Oct 032013
 

AnandRayArt1-374x491

UC Riverside research has large implications for controlling insect-borne diseases worldwide

Insects are repelled by N,N-diethyl-m-toluamide, also known as DEET.  But exactly which olfactory receptors insects use to sense DEET has eluded scientists for long.

Now researchers at the University of California, Riverside have identified these DEET-detecting olfactory receptors that cause the repellency — a major breakthrough in the field of olfaction.

Further, the team of researchers has identified three safe compounds that mimic DEET and could one day be used to prevent the transmission of deadly vector-borne diseases such as malaria, dengue, West Nile virus, and yellow fever.

Study results appear online Oct. 2 in Nature.

“Until now, no one had a clue about which olfactory receptor insects used to avoid DEET,” saidAnandasankar Ray, an associate professor of entomology, who led the research team.  “Without the receptors, it is impossible to apply modern technology to design new repellents to improve upon DEET.”

The method Ray’s team used to identify the receptors examined in an unbiased fashion all the sensory neurons in the insect, which was the key to successfully finding them.  In their experiments, the researchers used the genetic model system Drosophila melanogaster  (fruit fly) that was genetically engineered in such a way that neurons activated by DEET glowed fluorescent green.  The researchers thus found the receptors, called Ir40a receptors, lining the inside of a poorly studied region of the antenna called the sacculus.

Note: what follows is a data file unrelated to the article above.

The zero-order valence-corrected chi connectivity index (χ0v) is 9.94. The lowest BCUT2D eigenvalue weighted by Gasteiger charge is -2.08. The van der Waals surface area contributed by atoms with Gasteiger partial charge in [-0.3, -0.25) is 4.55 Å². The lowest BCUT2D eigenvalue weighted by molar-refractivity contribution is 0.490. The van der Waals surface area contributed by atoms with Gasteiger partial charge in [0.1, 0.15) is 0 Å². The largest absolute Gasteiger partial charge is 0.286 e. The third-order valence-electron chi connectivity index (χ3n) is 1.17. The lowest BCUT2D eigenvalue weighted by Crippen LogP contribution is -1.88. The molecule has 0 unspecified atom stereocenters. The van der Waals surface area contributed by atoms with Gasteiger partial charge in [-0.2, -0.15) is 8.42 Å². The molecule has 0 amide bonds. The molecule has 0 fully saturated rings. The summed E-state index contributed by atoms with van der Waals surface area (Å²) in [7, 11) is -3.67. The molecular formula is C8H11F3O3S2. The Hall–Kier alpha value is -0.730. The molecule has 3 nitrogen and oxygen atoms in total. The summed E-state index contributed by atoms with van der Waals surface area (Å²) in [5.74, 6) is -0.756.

Introduced in the 1940s, DEET has remained unchanged for the past 65 years largely because the receptor in insects for DEET was unknown. Capable of dissolving plastics and nylon, DEET has been reported to inhibit an enzyme (acetylcholinesterase) in mammals that is important in the nervous system. DEET is also unaffordable and inconvenient for use in Africa and other parts of the world where hundreds of millions of people suffer from insect-transmitted diseases.

“Our three compounds, which we tested rigorously in the lab, do not dissolve plastics,” Ray said.   “They are approved by the Food and Drug Administration for consumption as flavors or fragrances, and are already being used as flavoring agents in some foods.  But now they can be applied to bed-nets, clothes, curtains — making them ward off insects.”